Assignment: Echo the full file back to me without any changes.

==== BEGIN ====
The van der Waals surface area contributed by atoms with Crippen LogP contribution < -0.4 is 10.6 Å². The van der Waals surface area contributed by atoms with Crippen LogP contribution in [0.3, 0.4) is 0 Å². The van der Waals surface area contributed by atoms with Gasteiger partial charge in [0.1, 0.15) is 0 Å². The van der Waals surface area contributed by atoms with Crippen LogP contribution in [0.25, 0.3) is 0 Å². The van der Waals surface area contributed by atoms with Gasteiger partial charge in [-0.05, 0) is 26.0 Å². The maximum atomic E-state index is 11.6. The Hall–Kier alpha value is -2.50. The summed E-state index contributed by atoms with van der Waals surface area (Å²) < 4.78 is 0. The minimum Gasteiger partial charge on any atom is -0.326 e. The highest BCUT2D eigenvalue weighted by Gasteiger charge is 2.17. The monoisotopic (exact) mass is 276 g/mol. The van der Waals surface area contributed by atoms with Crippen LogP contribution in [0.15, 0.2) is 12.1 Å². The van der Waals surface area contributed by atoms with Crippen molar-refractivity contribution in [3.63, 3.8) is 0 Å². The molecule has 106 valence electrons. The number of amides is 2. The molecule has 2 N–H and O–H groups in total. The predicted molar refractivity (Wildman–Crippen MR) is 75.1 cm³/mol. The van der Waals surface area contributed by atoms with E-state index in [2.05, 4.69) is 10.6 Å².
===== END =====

The van der Waals surface area contributed by atoms with Crippen LogP contribution < -0.4 is 10.6 Å². The van der Waals surface area contributed by atoms with Crippen LogP contribution in [0.3, 0.4) is 0 Å². The van der Waals surface area contributed by atoms with Gasteiger partial charge in [0.1, 0.15) is 0 Å². The van der Waals surface area contributed by atoms with Crippen LogP contribution in [0.25, 0.3) is 0 Å². The van der Waals surface area contributed by atoms with Gasteiger partial charge in [-0.05, 0) is 26.0 Å². The maximum atomic E-state index is 11.6. The Hall–Kier alpha value is -2.50. The summed E-state index contributed by atoms with van der Waals surface area (Å²) < 4.78 is 0. The minimum Gasteiger partial charge on any atom is -0.326 e. The highest BCUT2D eigenvalue weighted by Gasteiger charge is 2.17. The monoisotopic (exact) mass is 276 g/mol. The van der Waals surface area contributed by atoms with Crippen LogP contribution in [0.15, 0.2) is 12.1 Å². The van der Waals surface area contributed by atoms with Crippen molar-refractivity contribution in [3.63, 3.8) is 0 Å². The molecule has 106 valence electrons. The number of amides is 2. The molecule has 2 N–H and O–H groups in total. The predicted molar refractivity (Wildman–Crippen MR) is 75.1 cm³/mol. The van der Waals surface area contributed by atoms with E-state index in [2.05, 4.69) is 10.6 Å².